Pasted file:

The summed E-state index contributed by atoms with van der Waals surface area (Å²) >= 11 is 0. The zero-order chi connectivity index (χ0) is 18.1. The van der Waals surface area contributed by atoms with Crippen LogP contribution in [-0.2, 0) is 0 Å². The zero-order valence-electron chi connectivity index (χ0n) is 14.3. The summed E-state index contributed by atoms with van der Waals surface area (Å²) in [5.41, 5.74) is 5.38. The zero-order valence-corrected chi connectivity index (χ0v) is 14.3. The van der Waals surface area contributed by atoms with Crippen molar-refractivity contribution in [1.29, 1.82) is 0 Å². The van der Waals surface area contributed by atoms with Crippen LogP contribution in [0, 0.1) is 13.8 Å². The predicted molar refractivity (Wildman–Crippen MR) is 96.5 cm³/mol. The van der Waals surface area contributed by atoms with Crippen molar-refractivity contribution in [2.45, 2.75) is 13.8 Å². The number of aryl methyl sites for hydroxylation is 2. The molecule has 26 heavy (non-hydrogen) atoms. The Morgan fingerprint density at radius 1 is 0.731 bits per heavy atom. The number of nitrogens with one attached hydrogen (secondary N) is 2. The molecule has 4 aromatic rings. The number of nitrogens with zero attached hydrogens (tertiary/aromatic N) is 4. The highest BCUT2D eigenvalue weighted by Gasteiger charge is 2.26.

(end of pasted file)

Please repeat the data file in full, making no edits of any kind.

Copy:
The summed E-state index contributed by atoms with van der Waals surface area (Å²) >= 11 is 0. The zero-order chi connectivity index (χ0) is 18.1. The van der Waals surface area contributed by atoms with Crippen LogP contribution in [-0.2, 0) is 0 Å². The zero-order valence-electron chi connectivity index (χ0n) is 14.3. The summed E-state index contributed by atoms with van der Waals surface area (Å²) in [5.41, 5.74) is 5.38. The zero-order valence-corrected chi connectivity index (χ0v) is 14.3. The van der Waals surface area contributed by atoms with Crippen molar-refractivity contribution in [1.29, 1.82) is 0 Å². The van der Waals surface area contributed by atoms with Crippen LogP contribution in [0, 0.1) is 13.8 Å². The predicted molar refractivity (Wildman–Crippen MR) is 96.5 cm³/mol. The van der Waals surface area contributed by atoms with Crippen molar-refractivity contribution in [2.45, 2.75) is 13.8 Å². The number of aryl methyl sites for hydroxylation is 2. The molecule has 26 heavy (non-hydrogen) atoms. The Morgan fingerprint density at radius 1 is 0.731 bits per heavy atom. The number of nitrogens with one attached hydrogen (secondary N) is 2. The molecule has 4 aromatic rings. The number of nitrogens with zero attached hydrogens (tertiary/aromatic N) is 4. The highest BCUT2D eigenvalue weighted by Gasteiger charge is 2.26.